That connects us with the second flaw, which is the tendency of the author to tell rather than show. The author has a favourite way of shaping his characters in the reader's mind: he switches viewpoint and we hear the internal musings of one character on another. This is lazy characterisation. So often the reader just receives declarations of a character's abilities and temperament rather than seeing those abilities in action. The same is true of plot points. We're told again and again of the danger of the imperial court, of the way courtesy and formality can be used as a weapon, of how the gift of 250 horses will make Tai's life miserable... but we never really see it. It's just hot air.

Despite all that, the story is an enjoyable read and there are some good moments of characterisation - most particularly those delivered by that most overused of literary techniques, the flashback.

I would give it 3.5/5, but I've rounded it up to 4 as Amazon doesn't allow halves.

The Alchemy Reader: From Hermes Trismegistus to Isaac Newton
The Alchemy Reader: From Hermes Trismegistus to Isaac Newton
by Stanton J. Linden
Edition: Paperback
Price: £27.99

1 of 4 people found the following review helpful
4.0 out of 5 stars Lacks modern work, 4 Nov. 2013
This book is an excellent collection of writings on the topic of alchemy. Especially notable is an entry from Nicolas Flamel himself, who unfortunately passed away recently.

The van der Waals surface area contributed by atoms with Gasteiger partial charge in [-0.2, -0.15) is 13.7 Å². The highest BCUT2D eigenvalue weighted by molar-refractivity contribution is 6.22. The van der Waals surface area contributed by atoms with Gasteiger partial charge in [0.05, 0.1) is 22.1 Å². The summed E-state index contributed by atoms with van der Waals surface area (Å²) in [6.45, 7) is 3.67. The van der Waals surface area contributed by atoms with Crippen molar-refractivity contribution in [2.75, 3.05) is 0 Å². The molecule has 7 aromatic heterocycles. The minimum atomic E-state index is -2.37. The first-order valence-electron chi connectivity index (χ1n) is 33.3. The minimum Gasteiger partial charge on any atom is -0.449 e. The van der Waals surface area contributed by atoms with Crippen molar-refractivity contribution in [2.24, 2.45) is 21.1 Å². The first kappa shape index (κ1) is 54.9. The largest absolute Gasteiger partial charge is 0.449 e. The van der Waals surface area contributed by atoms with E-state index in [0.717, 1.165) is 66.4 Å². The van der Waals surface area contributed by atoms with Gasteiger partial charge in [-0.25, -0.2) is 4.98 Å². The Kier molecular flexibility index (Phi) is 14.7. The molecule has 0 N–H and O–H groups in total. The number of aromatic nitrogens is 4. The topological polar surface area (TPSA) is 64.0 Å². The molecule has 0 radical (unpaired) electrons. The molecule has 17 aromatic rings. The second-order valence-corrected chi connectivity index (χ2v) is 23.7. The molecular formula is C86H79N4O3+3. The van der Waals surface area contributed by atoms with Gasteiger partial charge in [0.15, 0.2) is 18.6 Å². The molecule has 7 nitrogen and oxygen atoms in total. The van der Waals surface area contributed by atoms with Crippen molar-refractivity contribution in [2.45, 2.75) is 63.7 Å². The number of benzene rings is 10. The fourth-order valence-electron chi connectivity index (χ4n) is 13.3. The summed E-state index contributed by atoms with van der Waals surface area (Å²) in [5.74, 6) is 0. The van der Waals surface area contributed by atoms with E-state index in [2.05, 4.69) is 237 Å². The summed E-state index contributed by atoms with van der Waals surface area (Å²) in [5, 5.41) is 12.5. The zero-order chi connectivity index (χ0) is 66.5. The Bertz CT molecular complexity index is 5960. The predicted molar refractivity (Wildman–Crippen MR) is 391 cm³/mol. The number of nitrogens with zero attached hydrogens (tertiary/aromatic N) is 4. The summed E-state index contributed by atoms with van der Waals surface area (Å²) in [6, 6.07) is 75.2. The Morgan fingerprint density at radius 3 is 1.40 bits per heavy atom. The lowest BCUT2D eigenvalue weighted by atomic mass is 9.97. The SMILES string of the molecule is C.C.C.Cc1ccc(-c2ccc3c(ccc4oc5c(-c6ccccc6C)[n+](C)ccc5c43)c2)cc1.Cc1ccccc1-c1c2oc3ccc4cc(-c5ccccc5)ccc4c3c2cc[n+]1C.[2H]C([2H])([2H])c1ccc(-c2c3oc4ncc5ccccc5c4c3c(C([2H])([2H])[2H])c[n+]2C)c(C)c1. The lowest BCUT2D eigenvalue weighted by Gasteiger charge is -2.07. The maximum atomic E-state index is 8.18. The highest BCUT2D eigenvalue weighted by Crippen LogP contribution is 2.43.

However, the book does lack more modern papers. In particular it's missing any representative from the extensive work of Albus Dumbledore -- a rather significant omission, given his prominent role in the field.
Comment Comments (3) | Permalink | Most recent comment: Jun 21, 2014 7:41 PM BST

Engineering Mathematics
Engineering Mathematics
by K.A. Stroud
Edition: Paperback

0 of 1 people found the following review helpful
3.0 out of 5 stars Mixed quality, 29 Aug. 2013
My first impression of this book was that it's excellent - and this is true for many parts. However, other parts are rushed with gaps in the explanations and, worst of all, gaps in the worked examples.

This is especially true of the trigonometry sections. One example is the section "Equations of the form a cos(x) + b sin(x) = c", on page 339. This was an incredibly rushed explanation with more than one gap. Further, even those parts that were worked out on the page were essentially arbitrary steps. "Now square everything", "now add the two equations together". No motivation as to why these things are done was provided, as such the process is unreplicable by the reader in exercises. The worked example basically happens by magic.

Algebra sections are good, however, as are the calculus parts.

Talk Spanish Grammar
Talk Spanish Grammar
by Susan Dunnett
Edition: Paperback

4.0 out of 5 stars Very good introduction, 7 July 2013
This review is from: Talk Spanish Grammar (Paperback)